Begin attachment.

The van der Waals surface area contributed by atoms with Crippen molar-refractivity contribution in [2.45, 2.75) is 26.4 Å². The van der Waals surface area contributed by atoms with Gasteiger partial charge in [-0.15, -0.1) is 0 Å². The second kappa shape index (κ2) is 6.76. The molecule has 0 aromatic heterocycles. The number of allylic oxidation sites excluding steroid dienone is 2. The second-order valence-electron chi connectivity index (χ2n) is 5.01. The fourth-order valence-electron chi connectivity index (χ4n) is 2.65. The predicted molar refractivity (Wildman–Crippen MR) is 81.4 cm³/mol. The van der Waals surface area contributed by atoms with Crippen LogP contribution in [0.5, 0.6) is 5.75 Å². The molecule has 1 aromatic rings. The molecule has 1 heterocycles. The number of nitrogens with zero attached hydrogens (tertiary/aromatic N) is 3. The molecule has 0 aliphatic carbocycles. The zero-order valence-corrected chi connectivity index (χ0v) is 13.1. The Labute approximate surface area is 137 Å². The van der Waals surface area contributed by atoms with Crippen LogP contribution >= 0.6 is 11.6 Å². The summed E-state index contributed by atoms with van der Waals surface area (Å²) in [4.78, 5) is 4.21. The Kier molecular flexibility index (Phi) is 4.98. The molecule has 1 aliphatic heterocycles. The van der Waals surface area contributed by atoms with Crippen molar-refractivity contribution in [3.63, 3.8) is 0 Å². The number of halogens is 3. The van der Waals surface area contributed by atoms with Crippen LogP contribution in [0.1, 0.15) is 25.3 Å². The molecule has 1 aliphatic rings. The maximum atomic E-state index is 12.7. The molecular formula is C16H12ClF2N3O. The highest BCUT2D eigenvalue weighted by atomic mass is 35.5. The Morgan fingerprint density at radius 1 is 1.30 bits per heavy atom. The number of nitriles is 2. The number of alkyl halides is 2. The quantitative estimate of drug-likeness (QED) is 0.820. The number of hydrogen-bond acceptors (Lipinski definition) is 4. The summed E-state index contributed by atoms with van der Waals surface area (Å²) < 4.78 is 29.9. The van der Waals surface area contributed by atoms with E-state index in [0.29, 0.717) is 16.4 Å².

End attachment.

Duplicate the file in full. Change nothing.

The van der Waals surface area contributed by atoms with Crippen molar-refractivity contribution in [2.45, 2.75) is 26.4 Å². The van der Waals surface area contributed by atoms with Gasteiger partial charge in [-0.15, -0.1) is 0 Å². The second kappa shape index (κ2) is 6.76. The molecule has 0 aromatic heterocycles. The number of allylic oxidation sites excluding steroid dienone is 2. The second-order valence-electron chi connectivity index (χ2n) is 5.01. The fourth-order valence-electron chi connectivity index (χ4n) is 2.65. The predicted molar refractivity (Wildman–Crippen MR) is 81.4 cm³/mol. The van der Waals surface area contributed by atoms with Crippen LogP contribution in [0.5, 0.6) is 5.75 Å². The molecule has 1 aromatic rings. The molecule has 1 heterocycles. The number of nitrogens with zero attached hydrogens (tertiary/aromatic N) is 3. The molecule has 0 aliphatic carbocycles. The zero-order valence-corrected chi connectivity index (χ0v) is 13.1. The Labute approximate surface area is 137 Å². The van der Waals surface area contributed by atoms with Crippen LogP contribution >= 0.6 is 11.6 Å². The summed E-state index contributed by atoms with van der Waals surface area (Å²) in [4.78, 5) is 4.21. The Kier molecular flexibility index (Phi) is 4.98. The molecule has 1 aliphatic heterocycles. The van der Waals surface area contributed by atoms with Crippen molar-refractivity contribution in [3.63, 3.8) is 0 Å². The number of halogens is 3. The van der Waals surface area contributed by atoms with Crippen LogP contribution in [0.1, 0.15) is 25.3 Å². The molecule has 1 aliphatic rings. The maximum atomic E-state index is 12.7. The molecular formula is C16H12ClF2N3O. The highest BCUT2D eigenvalue weighted by atomic mass is 35.5. The Morgan fingerprint density at radius 1 is 1.30 bits per heavy atom. The number of nitriles is 2. The number of alkyl halides is 2. The quantitative estimate of drug-likeness (QED) is 0.820. The number of hydrogen-bond acceptors (Lipinski definition) is 4. The summed E-state index contributed by atoms with van der Waals surface area (Å²) < 4.78 is 29.9. The van der Waals surface area contributed by atoms with E-state index in [0.29, 0.717) is 16.4 Å².